Fast forward to graduation day (because he had a lot of encouragement from family, friends, teachers, and classmates so there wasn't really any drama). This time yesterday, Klarenz shifted his sablay from right to left, an action symbolic of the success achieved when people support each other. Bunso, we have always believed in what you can do. We know that you can achieve even more. No matter what you decide to do next, we will support you.

    Congratulations, Klarenz! Padayon, UP!


    About the contributor. Krys Quinones is a doting sibling to PWA Klarenz. This article was first published on Krys' Facebook timeline on 25 June 2018 -- http://bit.ly/2IQh5XF #familyisforever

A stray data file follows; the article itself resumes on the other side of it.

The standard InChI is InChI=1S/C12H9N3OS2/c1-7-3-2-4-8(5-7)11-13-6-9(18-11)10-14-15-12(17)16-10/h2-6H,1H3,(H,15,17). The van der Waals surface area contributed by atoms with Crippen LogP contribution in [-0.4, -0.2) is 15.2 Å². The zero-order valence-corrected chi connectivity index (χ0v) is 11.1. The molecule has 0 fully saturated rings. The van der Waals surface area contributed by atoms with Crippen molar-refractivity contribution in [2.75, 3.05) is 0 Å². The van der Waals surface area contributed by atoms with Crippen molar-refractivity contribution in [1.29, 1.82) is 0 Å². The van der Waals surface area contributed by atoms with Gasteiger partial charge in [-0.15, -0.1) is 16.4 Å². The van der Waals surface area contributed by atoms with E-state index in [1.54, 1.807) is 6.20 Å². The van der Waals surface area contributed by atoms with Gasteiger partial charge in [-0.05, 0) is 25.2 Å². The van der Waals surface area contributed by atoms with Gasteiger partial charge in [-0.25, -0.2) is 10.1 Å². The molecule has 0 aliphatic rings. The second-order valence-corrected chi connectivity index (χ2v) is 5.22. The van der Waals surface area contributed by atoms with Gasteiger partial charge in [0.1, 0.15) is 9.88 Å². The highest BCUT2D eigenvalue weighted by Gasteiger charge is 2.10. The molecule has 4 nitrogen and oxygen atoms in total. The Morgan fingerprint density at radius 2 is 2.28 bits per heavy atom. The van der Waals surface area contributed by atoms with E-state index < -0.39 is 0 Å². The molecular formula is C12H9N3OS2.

27 June 2018

    ASP PWAy Day for the Month of July

    Autism … offers a chance for us to glimpse an awe-filled vision of the world that might otherwise pass us by --- Dr. Colin Zimbleman, Ph.D.

    The Autism Society Philippines Wednesday "PWAy Day" aims to provide enrichment for teens and adults with autism who are not currently enrolled in schools. ASP PWAy Days will offer opportunities to learn new skills, to socialize with non-family members and to have fun. This will be every Wednesday, from 2pm to 4pm at ASP Headquarters. This is open to all PWAs, 16 years old and above.



    On July 4 - we will have Indoor Games for Adults with Autism. This activity will help adults with autism to increase and develop the following: social interaction among other PWAs, help your PWAs to seek out lifelong friendships while learning how to take turns and partake in socially appropriate behaviors, build the skills required for communication through playing and interacting, physical activity is also suggested to improve self-esteem. Participants must wear comfortable shoes, bring extra shirt, water and a simple snacks.